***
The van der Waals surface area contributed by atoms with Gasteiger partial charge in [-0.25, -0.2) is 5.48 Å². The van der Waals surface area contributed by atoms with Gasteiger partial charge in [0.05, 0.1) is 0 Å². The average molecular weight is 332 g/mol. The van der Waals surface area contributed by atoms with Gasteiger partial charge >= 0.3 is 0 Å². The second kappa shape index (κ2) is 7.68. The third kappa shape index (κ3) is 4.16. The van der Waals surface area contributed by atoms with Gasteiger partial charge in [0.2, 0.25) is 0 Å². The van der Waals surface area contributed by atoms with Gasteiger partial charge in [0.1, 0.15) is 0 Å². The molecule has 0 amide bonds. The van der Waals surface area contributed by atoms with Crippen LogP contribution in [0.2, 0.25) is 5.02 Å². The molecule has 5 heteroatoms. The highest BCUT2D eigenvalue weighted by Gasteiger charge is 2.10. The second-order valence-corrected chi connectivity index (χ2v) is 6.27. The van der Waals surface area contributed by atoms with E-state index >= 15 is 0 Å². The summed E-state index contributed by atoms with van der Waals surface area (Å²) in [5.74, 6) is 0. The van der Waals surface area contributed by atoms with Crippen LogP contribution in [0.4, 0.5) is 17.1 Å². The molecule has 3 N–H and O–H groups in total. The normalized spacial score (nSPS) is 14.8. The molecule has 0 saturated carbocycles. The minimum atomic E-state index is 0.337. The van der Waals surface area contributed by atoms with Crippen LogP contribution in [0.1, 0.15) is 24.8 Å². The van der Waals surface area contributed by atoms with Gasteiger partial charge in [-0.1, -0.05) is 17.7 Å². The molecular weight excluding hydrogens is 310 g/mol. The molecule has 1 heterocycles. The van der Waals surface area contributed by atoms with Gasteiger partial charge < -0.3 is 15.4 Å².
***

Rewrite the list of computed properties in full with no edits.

The van der Waals surface area contributed by atoms with Gasteiger partial charge in [-0.25, -0.2) is 5.48 Å². The van der Waals surface area contributed by atoms with Gasteiger partial charge in [0.05, 0.1) is 0 Å². The average molecular weight is 332 g/mol. The van der Waals surface area contributed by atoms with Gasteiger partial charge >= 0.3 is 0 Å². The second kappa shape index (κ2) is 7.68. The third kappa shape index (κ3) is 4.16. The van der Waals surface area contributed by atoms with Gasteiger partial charge in [0.2, 0.25) is 0 Å². The van der Waals surface area contributed by atoms with Gasteiger partial charge in [0.1, 0.15) is 0 Å². The molecule has 0 amide bonds. The van der Waals surface area contributed by atoms with Crippen LogP contribution in [0.2, 0.25) is 5.02 Å². The molecule has 5 heteroatoms. The highest BCUT2D eigenvalue weighted by Gasteiger charge is 2.10. The second-order valence-corrected chi connectivity index (χ2v) is 6.27. The van der Waals surface area contributed by atoms with E-state index >= 15 is 0 Å². The summed E-state index contributed by atoms with van der Waals surface area (Å²) in [5.74, 6) is 0. The van der Waals surface area contributed by atoms with Crippen LogP contribution in [0.4, 0.5) is 17.1 Å². The molecule has 3 N–H and O–H groups in total. The normalized spacial score (nSPS) is 14.8. The molecule has 0 saturated carbocycles. The minimum atomic E-state index is 0.337. The van der Waals surface area contributed by atoms with Crippen LogP contribution in [0.1, 0.15) is 24.8 Å². The van der Waals surface area contributed by atoms with Gasteiger partial charge in [-0.1, -0.05) is 17.7 Å². The molecular weight excluding hydrogens is 310 g/mol. The molecule has 1 heterocycles. The van der Waals surface area contributed by atoms with Gasteiger partial charge < -0.3 is 15.4 Å².